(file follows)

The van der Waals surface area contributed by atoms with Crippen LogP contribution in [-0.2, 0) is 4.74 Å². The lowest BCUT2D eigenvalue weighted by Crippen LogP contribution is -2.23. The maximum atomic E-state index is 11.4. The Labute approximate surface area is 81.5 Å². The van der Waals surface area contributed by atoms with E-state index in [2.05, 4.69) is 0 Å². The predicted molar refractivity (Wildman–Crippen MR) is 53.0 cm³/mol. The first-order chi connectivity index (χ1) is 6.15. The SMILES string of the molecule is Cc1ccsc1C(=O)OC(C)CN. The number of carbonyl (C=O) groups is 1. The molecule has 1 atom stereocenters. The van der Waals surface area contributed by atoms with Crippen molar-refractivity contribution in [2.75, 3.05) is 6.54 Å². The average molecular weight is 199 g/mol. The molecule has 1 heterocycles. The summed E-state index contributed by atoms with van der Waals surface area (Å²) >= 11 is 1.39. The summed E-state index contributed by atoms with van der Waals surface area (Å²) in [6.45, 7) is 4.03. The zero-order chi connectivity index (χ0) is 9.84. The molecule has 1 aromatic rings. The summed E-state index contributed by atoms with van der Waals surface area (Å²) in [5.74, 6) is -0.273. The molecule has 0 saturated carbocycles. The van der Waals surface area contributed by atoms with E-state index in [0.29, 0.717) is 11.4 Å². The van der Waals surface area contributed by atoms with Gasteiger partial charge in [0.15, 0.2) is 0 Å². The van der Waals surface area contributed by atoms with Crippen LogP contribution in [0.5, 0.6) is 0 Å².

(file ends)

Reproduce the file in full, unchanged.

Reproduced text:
The van der Waals surface area contributed by atoms with Crippen LogP contribution in [-0.2, 0) is 4.74 Å². The lowest BCUT2D eigenvalue weighted by Crippen LogP contribution is -2.23. The maximum atomic E-state index is 11.4. The Labute approximate surface area is 81.5 Å². The van der Waals surface area contributed by atoms with E-state index in [2.05, 4.69) is 0 Å². The predicted molar refractivity (Wildman–Crippen MR) is 53.0 cm³/mol. The first-order chi connectivity index (χ1) is 6.15. The SMILES string of the molecule is Cc1ccsc1C(=O)OC(C)CN. The number of carbonyl (C=O) groups is 1. The molecule has 1 atom stereocenters. The van der Waals surface area contributed by atoms with Crippen molar-refractivity contribution in [2.75, 3.05) is 6.54 Å². The average molecular weight is 199 g/mol. The molecule has 1 heterocycles. The summed E-state index contributed by atoms with van der Waals surface area (Å²) >= 11 is 1.39. The summed E-state index contributed by atoms with van der Waals surface area (Å²) in [6.45, 7) is 4.03. The zero-order chi connectivity index (χ0) is 9.84. The molecule has 1 aromatic rings. The summed E-state index contributed by atoms with van der Waals surface area (Å²) in [5.74, 6) is -0.273. The molecule has 0 saturated carbocycles. The van der Waals surface area contributed by atoms with E-state index in [0.29, 0.717) is 11.4 Å². The van der Waals surface area contributed by atoms with Gasteiger partial charge in [0.15, 0.2) is 0 Å². The van der Waals surface area contributed by atoms with Crippen LogP contribution in [0.5, 0.6) is 0 Å².